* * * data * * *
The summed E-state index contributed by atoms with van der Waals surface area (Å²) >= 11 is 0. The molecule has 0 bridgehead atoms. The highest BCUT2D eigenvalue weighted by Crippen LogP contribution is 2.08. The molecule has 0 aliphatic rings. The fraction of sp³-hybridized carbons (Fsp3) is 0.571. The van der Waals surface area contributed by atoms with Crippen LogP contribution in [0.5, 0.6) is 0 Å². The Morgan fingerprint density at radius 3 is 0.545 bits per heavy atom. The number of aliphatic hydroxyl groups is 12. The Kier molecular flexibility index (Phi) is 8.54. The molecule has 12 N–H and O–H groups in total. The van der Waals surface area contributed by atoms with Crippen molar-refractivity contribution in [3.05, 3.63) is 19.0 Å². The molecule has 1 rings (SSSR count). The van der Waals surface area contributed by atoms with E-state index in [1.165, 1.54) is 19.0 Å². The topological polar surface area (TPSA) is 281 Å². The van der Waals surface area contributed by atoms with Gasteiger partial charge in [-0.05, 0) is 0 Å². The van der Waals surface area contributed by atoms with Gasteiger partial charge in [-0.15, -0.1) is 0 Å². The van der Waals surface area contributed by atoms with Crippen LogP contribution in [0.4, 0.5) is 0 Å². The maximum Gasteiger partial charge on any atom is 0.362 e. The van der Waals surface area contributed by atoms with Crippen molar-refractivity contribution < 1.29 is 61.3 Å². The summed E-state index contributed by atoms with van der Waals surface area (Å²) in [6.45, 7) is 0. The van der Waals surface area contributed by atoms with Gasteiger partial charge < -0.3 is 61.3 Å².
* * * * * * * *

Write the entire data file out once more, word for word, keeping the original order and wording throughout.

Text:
The summed E-state index contributed by atoms with van der Waals surface area (Å²) >= 11 is 0. The molecule has 0 bridgehead atoms. The highest BCUT2D eigenvalue weighted by Crippen LogP contribution is 2.08. The molecule has 0 aliphatic rings. The fraction of sp³-hybridized carbons (Fsp3) is 0.571. The van der Waals surface area contributed by atoms with Crippen LogP contribution in [0.5, 0.6) is 0 Å². The Morgan fingerprint density at radius 3 is 0.545 bits per heavy atom. The number of aliphatic hydroxyl groups is 12. The Kier molecular flexibility index (Phi) is 8.54. The molecule has 12 N–H and O–H groups in total. The van der Waals surface area contributed by atoms with Crippen molar-refractivity contribution in [3.05, 3.63) is 19.0 Å². The molecule has 1 rings (SSSR count). The van der Waals surface area contributed by atoms with E-state index in [1.165, 1.54) is 19.0 Å². The topological polar surface area (TPSA) is 281 Å². The van der Waals surface area contributed by atoms with Gasteiger partial charge in [-0.05, 0) is 0 Å². The van der Waals surface area contributed by atoms with Gasteiger partial charge in [-0.15, -0.1) is 0 Å². The van der Waals surface area contributed by atoms with Crippen LogP contribution in [0.4, 0.5) is 0 Å². The maximum Gasteiger partial charge on any atom is 0.362 e. The van der Waals surface area contributed by atoms with Crippen molar-refractivity contribution < 1.29 is 61.3 Å². The summed E-state index contributed by atoms with van der Waals surface area (Å²) in [6.45, 7) is 0. The van der Waals surface area contributed by atoms with Gasteiger partial charge < -0.3 is 61.3 Å².